Ideas for Helping Re-Entering and Home-Assignment Missionaries

Ideas for Helping Re-Entering
and Home-Assignment Missionaries
Mariana Nesbitt

Missionary Care: Home Assignment (Nesbitt)
The following article was posted on Reality-check-Discuss

We are missionaries in Tokyo with OMF International. My husband is doing the finance and admin job in the HQ office and I do evangelism in the shape of English Bible studies. Home assignment is a difficult time and gets more difficult as the time goes by when one has spent more of one’s adult life on the filed than at “home”.

In time order:

1. Be there to meet them at the airport. Ask some straight questions about how much cash they have on them.
2. Endeavour to get them accommodation before they arrive. So many people have great stress before leaving because they don’t even have a flat or house to go into and also no equipment and furniture usually.
3. People need at least one week’s peace to get over jet lag before one goes into debriefing sessions. Also a session of re-orientation: let them ask what they are interested in: what’s top of the pops (for the teenagers), what been big news lately, where’s the best place to shop (shopping can be stressful with so many varieties and the knowledge that one has been ‘deprived’ of these things for 4 years) politics, economics, fashion, church news, – anything that will help them to find their feet in the community.
4. People appreciate being asked what it was like – although no-one else but another missionary can really understand – what was the best moments, the most difficult, the saddest, the most stressful – and with questions, they should be able to unburden and talk a lot of things off their chest.
5. People from hot climates, very often don’t have clothes for cold weather. Or their clothes in general are old and out of fashion. They are too shy to say this. Some missions may not allow their missionaries to speak of what their needs are even. You have to ask direct questions. People are shy and diffident to let on how much they need.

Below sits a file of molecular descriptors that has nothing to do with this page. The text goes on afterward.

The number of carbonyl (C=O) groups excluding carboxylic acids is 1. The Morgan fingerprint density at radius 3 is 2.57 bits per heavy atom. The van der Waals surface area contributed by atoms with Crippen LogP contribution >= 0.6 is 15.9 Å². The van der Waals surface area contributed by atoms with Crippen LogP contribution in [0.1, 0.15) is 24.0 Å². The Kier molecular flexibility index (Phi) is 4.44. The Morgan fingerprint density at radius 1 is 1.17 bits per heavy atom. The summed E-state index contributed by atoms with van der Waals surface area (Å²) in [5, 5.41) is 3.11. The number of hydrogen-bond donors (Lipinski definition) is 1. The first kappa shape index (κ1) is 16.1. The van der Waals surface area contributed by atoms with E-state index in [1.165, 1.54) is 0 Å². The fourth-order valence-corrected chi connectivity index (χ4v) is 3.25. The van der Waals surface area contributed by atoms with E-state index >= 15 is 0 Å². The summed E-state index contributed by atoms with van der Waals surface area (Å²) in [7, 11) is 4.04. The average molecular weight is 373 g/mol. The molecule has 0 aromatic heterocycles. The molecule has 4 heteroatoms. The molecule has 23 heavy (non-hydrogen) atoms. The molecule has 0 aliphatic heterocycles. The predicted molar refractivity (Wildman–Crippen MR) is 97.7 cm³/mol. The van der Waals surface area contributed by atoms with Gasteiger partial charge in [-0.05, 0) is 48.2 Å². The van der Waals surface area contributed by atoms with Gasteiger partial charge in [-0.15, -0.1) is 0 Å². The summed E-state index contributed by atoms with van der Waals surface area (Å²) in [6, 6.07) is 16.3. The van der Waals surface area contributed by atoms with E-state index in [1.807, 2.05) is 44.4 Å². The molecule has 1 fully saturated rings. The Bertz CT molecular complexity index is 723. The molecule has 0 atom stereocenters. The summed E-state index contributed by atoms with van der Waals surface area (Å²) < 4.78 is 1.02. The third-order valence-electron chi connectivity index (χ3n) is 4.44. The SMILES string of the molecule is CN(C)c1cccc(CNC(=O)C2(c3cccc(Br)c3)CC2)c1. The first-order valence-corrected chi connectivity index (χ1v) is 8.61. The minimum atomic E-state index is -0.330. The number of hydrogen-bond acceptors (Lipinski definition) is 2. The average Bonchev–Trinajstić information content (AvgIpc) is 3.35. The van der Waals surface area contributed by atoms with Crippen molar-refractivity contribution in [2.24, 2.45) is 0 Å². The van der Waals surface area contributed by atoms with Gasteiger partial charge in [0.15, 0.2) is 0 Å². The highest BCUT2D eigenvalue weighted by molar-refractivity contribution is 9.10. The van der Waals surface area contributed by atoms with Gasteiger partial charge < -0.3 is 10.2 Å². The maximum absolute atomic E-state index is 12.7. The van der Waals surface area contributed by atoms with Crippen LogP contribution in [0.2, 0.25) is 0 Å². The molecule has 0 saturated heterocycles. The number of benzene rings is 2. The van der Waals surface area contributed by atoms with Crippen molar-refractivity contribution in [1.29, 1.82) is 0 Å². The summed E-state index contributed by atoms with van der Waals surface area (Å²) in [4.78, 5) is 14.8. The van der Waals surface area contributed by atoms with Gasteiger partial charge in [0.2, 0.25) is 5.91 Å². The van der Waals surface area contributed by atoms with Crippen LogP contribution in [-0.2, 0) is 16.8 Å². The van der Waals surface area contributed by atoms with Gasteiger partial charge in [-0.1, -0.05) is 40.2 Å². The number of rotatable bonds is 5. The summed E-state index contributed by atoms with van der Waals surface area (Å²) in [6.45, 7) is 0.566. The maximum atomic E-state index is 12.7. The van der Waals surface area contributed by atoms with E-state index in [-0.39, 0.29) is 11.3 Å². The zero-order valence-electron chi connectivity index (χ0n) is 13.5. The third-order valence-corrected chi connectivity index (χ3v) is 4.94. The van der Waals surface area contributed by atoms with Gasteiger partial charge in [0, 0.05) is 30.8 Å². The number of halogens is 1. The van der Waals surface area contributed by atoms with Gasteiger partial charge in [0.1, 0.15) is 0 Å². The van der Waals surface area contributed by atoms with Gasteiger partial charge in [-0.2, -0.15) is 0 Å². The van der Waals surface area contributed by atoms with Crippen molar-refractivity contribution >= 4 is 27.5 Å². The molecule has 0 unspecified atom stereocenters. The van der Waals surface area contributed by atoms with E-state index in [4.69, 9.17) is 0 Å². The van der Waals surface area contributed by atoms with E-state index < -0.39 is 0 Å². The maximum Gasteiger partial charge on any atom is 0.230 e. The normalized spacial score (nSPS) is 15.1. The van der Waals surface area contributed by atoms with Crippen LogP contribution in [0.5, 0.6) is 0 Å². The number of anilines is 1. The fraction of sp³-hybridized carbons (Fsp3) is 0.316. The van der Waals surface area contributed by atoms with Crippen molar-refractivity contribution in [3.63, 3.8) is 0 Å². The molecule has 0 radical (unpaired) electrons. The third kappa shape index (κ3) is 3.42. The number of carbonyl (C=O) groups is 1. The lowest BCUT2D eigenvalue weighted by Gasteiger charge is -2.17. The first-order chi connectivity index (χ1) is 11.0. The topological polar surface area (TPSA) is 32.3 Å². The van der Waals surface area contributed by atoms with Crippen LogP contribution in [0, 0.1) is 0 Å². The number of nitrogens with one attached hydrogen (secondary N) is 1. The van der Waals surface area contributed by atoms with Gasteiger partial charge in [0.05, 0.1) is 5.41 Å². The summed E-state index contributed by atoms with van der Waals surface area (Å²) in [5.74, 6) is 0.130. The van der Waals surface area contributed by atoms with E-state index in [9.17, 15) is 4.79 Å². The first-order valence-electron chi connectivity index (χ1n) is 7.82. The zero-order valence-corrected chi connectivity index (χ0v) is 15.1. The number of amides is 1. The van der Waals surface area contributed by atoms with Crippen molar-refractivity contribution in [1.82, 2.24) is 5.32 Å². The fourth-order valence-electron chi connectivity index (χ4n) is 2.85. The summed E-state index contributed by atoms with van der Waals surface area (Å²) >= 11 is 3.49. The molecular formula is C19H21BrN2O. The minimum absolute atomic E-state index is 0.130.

6. The first month should be holiday. Preferably 2 weeks of which are at a nice holiday spot.
7. Missionaries appreciate a meeting with the minister or missions committee and council of the church.
8. There is better in-depth value to speaking to small group meetings at a church than preaching once at a big service.
9. A car is a necessity and a very expensive one. All efforts should be made to find a car for the family.
10. Security may be a big stresser, let them talk about it. Go over their accommodation with them and arrange for necessary burglar proofing.
11. It helps the wife to be in a small ladies’ group for the year where she can talk and pray freely and feel she has a group of friends she can relate to in correspondence and for prayers needs in the future. Husbands the same – whether it be a church group or a group of men that fish or golf, etc.
12. Children have big adjustments to make as they change school – care should be taken that kids have a chance to make choices and to have friends they can relate to quickly; kids who will invite them around or aunties and uncles they can talk to and go out with. Parents should be encouraged to visit the school and talk to the class teachers so that they are aware of the child’s background and special needs: teachers who make the child feel different or mock their accents are definitely OUT.
13. Watch that the family has enough chance to relax, go to the beach, and eat out. This all costs money. To get to the beach takes petrol.
14. There should be adequate time near the end of [home] assignment for another month’s holiday. Also time to pack and say farewells. Help in getting boxes to the post office or harbor is much appreciated. A farewell meeting with the minister and missions committee is good.
15. Who is looking after the financial arrangements back home? Inquire and help them to find someone reliable and efficient. Who is sending out newsletters? Maybe a small group could volunteer or be asked to be on a Support group and they could finance the newsletter or make arrangements to give them out to people in their area, or one in an area posts, etc.
16. Another good idea is to get names and numbers and advertise an “At Home” when the family will be at a home and anyone can come and visit to see them from 2 – 6pm one Saturday. That takes care of many visits and meals that they just don’t have time or energy to see to.
17. Another great thing is to arrange a get-together of their Bible college or seminary friends. (I enjoyed this the most of all things on our first furlough)

Unfortunately most of these things take MONEY, but really if you could ask them their monthly income in cash you would probably fall off your chair. And most people are still having their overseas trips, meals out, new clothes etc., so there is money around.

Kind regards,
Mariana Nesbitt from Japan

This article “Ideas for Helping Re-Entering and Home-Assignment Missionaries” by Mariana Nesbitt was excerpted from: web site. January 2008. It may be used for study & research purposes only.

This article may not be written by an Apostolic author, but it contains many excellent principles and concepts that can be adapted to most churches. As the old saying goes “Eat the meat. Throw away the bones.”